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Tadalafil may improve cerebral perfusion in small-vessel occlusion stroke-a pilot study

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Vis graf over relationer

New treatments for cerebral small-vessel disease are needed to reduce the risk of small-vessel occlusion stroke and vascular cognitive impairment. We investigated an approach targeted to the signalling molecule cyclic guanosine monophosphate, using the phosphodiesterase 5 inhibitor tadalafil, to explore if it improves cerebral blood flow and endothelial function in patients with cerebral small-vessel disease and stroke. In a randomized, double-blinded, placebo-controlled, cross-over pilot trial (NCT02801032), we included patients who had a previous (>6 months) small-vessel occlusion stroke. They received a single dose of either 20 mg tadalafil or placebo on 2 separate days at least 1 week apart. We measured the following: baseline MRI for lesion load, repeated measurements of blood flow velocity in the middle cerebral artery by transcranial Doppler, blood oxygen saturation in the cortical microvasculature by near-infrared spectroscopy, peripheral endothelial response by EndoPAT and endothelial-specific blood biomarkers. Twenty patients with cerebral small-vessel disease stroke (3 women, 17 men), mean age 67.1 ± 9.6, were included. The baseline mean values ± standard deviations were as follows: blood flow velocity in the middle cerebral artery, 57.4 ± 10.8 cm/s; blood oxygen saturation in the cortical microvasculature, 67.0 ± 8.2%; systolic blood pressure, 145.8 ± 19.5 mmHg; and diastolic blood pressure, 81.3 ± 9.1 mmHg. We found that tadalafil significantly increased blood oxygen saturation in the cortical microvasculature at 180 min post-administration with a mean difference of 1.57 ± 3.02%. However, we saw no significant differences in transcranial Doppler measurements over time. Tadalafil had no effects on peripheral endothelial function assessed by EndoPAT and endothelial biomarker results conflicted. Our findings suggest that tadalafil may improve vascular parameters in patients with cerebral small-vessel disease stroke, although the effect size was small. Increased oxygenation of cerebral microvasculature during tadalafil treatment indicated improved perfusion in the cerebral microvasculature, theoretically presenting an attractive new therapeutic target in cerebral small-vessel disease. Future studies of the effect of long-term tadalafil treatment on cerebrovascular reactivity and endothelial function are needed to evaluate general microvascular changes and effects in cerebral small-vessel disease and stroke.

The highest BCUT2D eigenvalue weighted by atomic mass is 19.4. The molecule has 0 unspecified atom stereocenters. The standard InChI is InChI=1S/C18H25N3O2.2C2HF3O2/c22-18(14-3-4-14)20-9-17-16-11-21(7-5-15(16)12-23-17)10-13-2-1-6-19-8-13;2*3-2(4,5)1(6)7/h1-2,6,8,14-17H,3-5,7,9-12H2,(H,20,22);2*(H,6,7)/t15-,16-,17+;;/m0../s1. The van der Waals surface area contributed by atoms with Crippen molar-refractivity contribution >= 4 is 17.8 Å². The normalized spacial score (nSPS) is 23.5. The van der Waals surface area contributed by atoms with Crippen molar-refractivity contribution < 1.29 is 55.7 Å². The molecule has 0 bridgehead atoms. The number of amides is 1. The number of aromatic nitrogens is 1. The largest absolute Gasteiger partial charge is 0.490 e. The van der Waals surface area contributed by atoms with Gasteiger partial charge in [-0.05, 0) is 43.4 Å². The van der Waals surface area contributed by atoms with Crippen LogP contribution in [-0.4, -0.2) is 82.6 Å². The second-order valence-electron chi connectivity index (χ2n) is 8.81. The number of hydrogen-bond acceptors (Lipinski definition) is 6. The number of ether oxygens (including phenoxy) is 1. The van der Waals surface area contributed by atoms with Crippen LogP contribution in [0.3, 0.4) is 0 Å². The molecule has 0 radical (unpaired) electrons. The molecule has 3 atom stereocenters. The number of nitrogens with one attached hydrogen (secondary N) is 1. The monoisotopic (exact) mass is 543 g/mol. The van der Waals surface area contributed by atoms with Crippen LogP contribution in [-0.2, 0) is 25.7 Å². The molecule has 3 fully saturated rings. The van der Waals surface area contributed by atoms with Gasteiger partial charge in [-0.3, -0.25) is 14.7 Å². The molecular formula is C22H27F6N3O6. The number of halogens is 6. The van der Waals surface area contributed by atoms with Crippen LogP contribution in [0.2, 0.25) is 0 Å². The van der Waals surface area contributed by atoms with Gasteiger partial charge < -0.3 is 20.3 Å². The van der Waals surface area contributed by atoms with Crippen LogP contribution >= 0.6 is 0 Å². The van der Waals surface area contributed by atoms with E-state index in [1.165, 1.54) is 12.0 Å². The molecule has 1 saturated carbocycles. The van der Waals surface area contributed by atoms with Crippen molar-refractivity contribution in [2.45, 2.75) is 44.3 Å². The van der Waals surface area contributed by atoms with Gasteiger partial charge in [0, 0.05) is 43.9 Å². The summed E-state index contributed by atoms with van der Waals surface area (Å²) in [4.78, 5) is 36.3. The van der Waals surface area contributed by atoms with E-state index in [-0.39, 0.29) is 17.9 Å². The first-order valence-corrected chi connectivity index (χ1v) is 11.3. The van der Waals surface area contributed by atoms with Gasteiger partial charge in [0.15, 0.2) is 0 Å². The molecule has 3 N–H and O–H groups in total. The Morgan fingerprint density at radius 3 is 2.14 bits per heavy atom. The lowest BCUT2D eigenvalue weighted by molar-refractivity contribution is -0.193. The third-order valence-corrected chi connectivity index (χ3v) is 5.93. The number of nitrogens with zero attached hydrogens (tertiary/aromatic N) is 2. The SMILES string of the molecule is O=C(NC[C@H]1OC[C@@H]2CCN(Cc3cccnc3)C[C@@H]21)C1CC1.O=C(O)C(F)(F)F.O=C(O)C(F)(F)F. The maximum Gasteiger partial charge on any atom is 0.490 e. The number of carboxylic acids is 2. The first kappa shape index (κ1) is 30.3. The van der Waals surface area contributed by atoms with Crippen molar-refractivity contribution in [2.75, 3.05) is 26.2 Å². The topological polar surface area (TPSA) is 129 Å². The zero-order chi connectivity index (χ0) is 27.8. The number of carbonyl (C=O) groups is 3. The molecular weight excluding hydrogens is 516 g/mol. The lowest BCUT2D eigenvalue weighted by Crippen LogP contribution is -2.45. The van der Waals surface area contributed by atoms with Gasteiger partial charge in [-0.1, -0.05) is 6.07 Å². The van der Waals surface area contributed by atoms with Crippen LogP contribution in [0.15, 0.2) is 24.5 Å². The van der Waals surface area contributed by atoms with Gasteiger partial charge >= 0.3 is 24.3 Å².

OriginalsprogEngelsk
Artikelnummer33033800
TidsskriftBrain communications
Vol/bind2
Udgave nummer1
Sider (fra-til)1-12
Antal sider12
ISSN2632-1297
DOI
StatusUdgivet - 2020

Bibliografisk note

© The Author(s) (2020). Published by Oxford University Press on behalf of the Guarantors of Brain.

ID: 61320354